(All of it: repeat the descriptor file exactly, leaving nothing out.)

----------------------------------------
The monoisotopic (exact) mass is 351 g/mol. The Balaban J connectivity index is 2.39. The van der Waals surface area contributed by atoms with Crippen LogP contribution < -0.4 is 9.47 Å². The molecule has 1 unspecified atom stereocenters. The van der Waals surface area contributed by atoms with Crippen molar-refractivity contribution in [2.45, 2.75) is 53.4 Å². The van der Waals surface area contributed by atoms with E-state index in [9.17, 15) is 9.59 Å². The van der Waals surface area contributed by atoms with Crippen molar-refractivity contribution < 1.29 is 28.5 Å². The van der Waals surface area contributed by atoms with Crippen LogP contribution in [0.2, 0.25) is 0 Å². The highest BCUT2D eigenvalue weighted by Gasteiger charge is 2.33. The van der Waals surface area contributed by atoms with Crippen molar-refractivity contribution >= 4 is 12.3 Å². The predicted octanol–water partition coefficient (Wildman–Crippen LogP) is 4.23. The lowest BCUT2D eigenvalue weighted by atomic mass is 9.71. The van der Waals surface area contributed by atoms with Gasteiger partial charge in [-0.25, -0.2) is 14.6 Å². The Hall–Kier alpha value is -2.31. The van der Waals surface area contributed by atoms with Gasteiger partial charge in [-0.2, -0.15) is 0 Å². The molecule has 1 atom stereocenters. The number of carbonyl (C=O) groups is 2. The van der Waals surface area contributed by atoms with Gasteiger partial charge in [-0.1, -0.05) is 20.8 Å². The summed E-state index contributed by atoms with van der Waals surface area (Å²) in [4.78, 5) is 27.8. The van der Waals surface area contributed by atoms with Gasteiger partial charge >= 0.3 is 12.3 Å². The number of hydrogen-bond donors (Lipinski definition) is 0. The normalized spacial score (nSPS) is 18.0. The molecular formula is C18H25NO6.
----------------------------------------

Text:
The monoisotopic (exact) mass is 351 g/mol. The Balaban J connectivity index is 2.39. The van der Waals surface area contributed by atoms with Crippen LogP contribution < -0.4 is 9.47 Å². The molecule has 1 unspecified atom stereocenters. The van der Waals surface area contributed by atoms with Crippen molar-refractivity contribution in [2.45, 2.75) is 53.4 Å². The van der Waals surface area contributed by atoms with E-state index in [9.17, 15) is 9.59 Å². The van der Waals surface area contributed by atoms with Crippen molar-refractivity contribution < 1.29 is 28.5 Å². The van der Waals surface area contributed by atoms with Crippen LogP contribution in [0.2, 0.25) is 0 Å². The highest BCUT2D eigenvalue weighted by Gasteiger charge is 2.33. The van der Waals surface area contributed by atoms with Crippen molar-refractivity contribution >= 4 is 12.3 Å². The predicted octanol–water partition coefficient (Wildman–Crippen LogP) is 4.23. The lowest BCUT2D eigenvalue weighted by atomic mass is 9.71. The van der Waals surface area contributed by atoms with Gasteiger partial charge in [-0.25, -0.2) is 14.6 Å². The Hall–Kier alpha value is -2.31. The van der Waals surface area contributed by atoms with Gasteiger partial charge in [-0.2, -0.15) is 0 Å². The molecule has 1 atom stereocenters. The number of carbonyl (C=O) groups is 2. The van der Waals surface area contributed by atoms with Gasteiger partial charge in [-0.1, -0.05) is 20.8 Å². The summed E-state index contributed by atoms with van der Waals surface area (Å²) in [4.78, 5) is 27.8. The van der Waals surface area contributed by atoms with Gasteiger partial charge >= 0.3 is 12.3 Å². The number of hydrogen-bond donors (Lipinski definition) is 0. The normalized spacial score (nSPS) is 18.0. The molecular formula is C18H25NO6.